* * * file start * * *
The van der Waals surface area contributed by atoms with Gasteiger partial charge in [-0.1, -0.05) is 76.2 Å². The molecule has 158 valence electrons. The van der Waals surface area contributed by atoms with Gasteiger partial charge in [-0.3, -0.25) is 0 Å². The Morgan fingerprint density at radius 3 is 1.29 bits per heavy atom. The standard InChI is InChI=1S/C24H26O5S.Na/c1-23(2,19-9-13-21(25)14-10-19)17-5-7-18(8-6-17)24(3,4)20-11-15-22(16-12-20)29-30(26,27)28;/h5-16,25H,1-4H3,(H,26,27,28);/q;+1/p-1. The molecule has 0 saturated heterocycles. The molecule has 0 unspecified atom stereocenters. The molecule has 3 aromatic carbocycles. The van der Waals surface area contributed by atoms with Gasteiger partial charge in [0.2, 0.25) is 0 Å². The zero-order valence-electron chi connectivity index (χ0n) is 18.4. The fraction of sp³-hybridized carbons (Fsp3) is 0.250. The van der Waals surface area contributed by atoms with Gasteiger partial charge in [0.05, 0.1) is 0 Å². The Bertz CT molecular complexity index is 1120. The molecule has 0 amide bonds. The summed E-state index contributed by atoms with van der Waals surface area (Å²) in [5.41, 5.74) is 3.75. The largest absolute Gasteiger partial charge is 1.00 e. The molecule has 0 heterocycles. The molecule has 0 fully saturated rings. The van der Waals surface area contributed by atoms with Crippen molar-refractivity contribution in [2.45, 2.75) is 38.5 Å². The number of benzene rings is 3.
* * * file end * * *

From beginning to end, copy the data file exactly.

The van der Waals surface area contributed by atoms with Gasteiger partial charge in [-0.1, -0.05) is 76.2 Å². The molecule has 158 valence electrons. The van der Waals surface area contributed by atoms with Gasteiger partial charge in [-0.3, -0.25) is 0 Å². The Morgan fingerprint density at radius 3 is 1.29 bits per heavy atom. The standard InChI is InChI=1S/C24H26O5S.Na/c1-23(2,19-9-13-21(25)14-10-19)17-5-7-18(8-6-17)24(3,4)20-11-15-22(16-12-20)29-30(26,27)28;/h5-16,25H,1-4H3,(H,26,27,28);/q;+1/p-1. The molecule has 0 saturated heterocycles. The molecule has 0 unspecified atom stereocenters. The molecule has 3 aromatic carbocycles. The van der Waals surface area contributed by atoms with Gasteiger partial charge in [0.2, 0.25) is 0 Å². The zero-order valence-electron chi connectivity index (χ0n) is 18.4. The fraction of sp³-hybridized carbons (Fsp3) is 0.250. The van der Waals surface area contributed by atoms with Gasteiger partial charge in [0.05, 0.1) is 0 Å². The Bertz CT molecular complexity index is 1120. The molecule has 0 amide bonds. The summed E-state index contributed by atoms with van der Waals surface area (Å²) in [5.41, 5.74) is 3.75. The largest absolute Gasteiger partial charge is 1.00 e. The molecule has 0 heterocycles. The molecule has 0 fully saturated rings. The van der Waals surface area contributed by atoms with Crippen molar-refractivity contribution in [2.45, 2.75) is 38.5 Å². The number of benzene rings is 3.